Yellow Peril by Tze Ming Mok

Quake the room.

The London Tube is not the only Big BadaBoom in the desi-repertoire, as I remembered Saturday night while checking in with my Nagis at Galatos, repping for the Nanyang. (What ethnic-lingo is she on about now, ask the white liberal masses?)

Something to do with South Asian earthquake relief?

Not yet. Great to see Mishul 'Lambuji' Prasad and my Big Beardy Bombay Bro Aru Sen tearing up Auckland with the Big BadaBoom Sound System - mainstays of the Wellington Asian Underground Sound who morphed out of Tu-Faan Express & Yardwise. Looking at this publicity site, I realise suddenly that I don't know which of these silly DJ/MC names are actually theirs. The club was packed, and the crew had to throw the crowd out at 5:30 am, so they could pack up and fly back to Wellington that morning for Diwali MC-ing duties. Such good boys isn't it.

It amused me to see this photo of their last Wellington gig, to confirm that in whatever city they play, there's always just one Chinese girl in sea of pure desi. She's probably Nanyang.

Aru and Mish are also part of The Untouchables, New Zealand's first (I think) South Asian theatre collective, ably fronted by the nagi girls of Toi Whakaari, Rina Patel and Rashmi Pilapitiya (together we three form the unstoppable guerrilla curry unit MOKPILPAT).

One of the distinct characteristics of Commonwealth Southeast Asian Chinese such as myself, is the South Asian influence. The other distinct characteristic - the Malay influence - meets the South Asian influence in the form of double-curry-obsession within the starved Chinese soul. There's more to it than curry of course. It's about.. but wait... what's that approaching... is it? It is! Yet another anecdote about Tze Ming's mother!

On one occasion when I was about eleven, while being wrapped in a sari by my Keralan 'Aunty'in S'pore (childless, she'd dress me up like I was a doll) my mother became convinced that I should totally get my nose pierced. She said that when we got back to New Zealand I could tell my school authorities that I had a right to do it on cultural grounds of being Southeast Asian. 'Mum, wouldn't I have to be actually Indian for that?' 'Oh, they won't know. Would look very nice! So cute! And it's true!' Aunty Santha agreed. I knew they were getting carried away. My school was Church of England no less, stuffy enough to have regulation underpants, and I knew that there was no way they'd accept such specious logic. I think my mum and Aunty were rather disappointed. Little did I realise then, that a re-enactment of postcolonial solidarity in struggle against British imperialism was being played out over my little flarey nostril. They are probably rather happy that I'm the Rushdie go-to girl for the Listener these days.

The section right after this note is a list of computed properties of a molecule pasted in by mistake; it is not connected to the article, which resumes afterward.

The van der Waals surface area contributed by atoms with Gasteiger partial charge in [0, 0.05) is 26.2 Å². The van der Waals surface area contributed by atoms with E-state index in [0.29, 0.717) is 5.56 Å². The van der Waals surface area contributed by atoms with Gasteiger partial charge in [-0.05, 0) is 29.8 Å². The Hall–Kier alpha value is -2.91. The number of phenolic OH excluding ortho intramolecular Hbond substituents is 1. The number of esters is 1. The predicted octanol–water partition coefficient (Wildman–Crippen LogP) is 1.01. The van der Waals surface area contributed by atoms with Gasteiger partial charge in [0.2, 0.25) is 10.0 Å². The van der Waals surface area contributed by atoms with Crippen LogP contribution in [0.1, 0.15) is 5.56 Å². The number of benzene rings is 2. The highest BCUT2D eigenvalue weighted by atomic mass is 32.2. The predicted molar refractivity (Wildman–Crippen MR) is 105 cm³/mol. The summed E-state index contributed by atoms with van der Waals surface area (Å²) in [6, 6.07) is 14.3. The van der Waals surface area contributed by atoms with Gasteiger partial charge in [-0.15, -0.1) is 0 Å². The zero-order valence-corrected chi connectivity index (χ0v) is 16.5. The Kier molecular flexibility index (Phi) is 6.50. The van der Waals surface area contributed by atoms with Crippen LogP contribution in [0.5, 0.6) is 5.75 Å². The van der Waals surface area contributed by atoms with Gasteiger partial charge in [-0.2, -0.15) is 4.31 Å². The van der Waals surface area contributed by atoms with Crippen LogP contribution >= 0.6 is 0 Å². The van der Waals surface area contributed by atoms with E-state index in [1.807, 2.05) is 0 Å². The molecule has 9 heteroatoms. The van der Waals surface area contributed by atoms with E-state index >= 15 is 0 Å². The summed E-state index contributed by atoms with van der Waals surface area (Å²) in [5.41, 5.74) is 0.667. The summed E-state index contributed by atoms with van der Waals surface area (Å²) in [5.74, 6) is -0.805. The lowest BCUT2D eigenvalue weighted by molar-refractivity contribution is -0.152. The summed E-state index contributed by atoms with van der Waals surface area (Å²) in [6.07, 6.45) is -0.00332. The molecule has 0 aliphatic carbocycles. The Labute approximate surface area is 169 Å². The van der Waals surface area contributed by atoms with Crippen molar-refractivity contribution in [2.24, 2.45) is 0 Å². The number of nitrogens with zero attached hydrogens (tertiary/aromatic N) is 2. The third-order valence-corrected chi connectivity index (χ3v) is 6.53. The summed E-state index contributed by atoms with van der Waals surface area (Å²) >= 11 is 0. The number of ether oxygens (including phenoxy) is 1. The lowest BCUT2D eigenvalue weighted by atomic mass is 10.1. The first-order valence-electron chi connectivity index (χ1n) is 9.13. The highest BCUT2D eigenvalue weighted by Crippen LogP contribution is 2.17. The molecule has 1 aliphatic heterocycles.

Has anyone else noticed, but had the good taste to refrain from publicly saying, that this latest cavalcade of natural disasters is an uncanny combination of the setting of Rushdie's latest novel, combined with the mythic schema of his one-before-one-before last, the scale of his second, and the terribleness of his previous AND his first?

Whoever actually knows what I'm talking about wins the chance to donate to a South Asian Earthquake Relief fund of their choosing.


Well, may as well do it anyway. I heard last Wednesday through AEN (you know, like CNN) that the tally of New Zealand donations to the victims of the South Asian earthquake still hadn't reached the level that New Zealanders gave to American victims of Hurricane Katrina.

Ah - hmm.

Fighting... irresistable urge... to provide shameful statistics in hectoring tone...


Well, here's Oxfam who generally know what they're doing.
And here's FIANZ, who have lost their own.


'Desi' - of South Asian descent
'Nanyang' - 'South of the Yangtze River' i.e. Southeast Asian
'Nagis' - kind of like 'Niggaz' but for Desis. It's possible that I'm only allowed to say 'Nagi' because I'm Nanyang and a member of MOKPILPAT.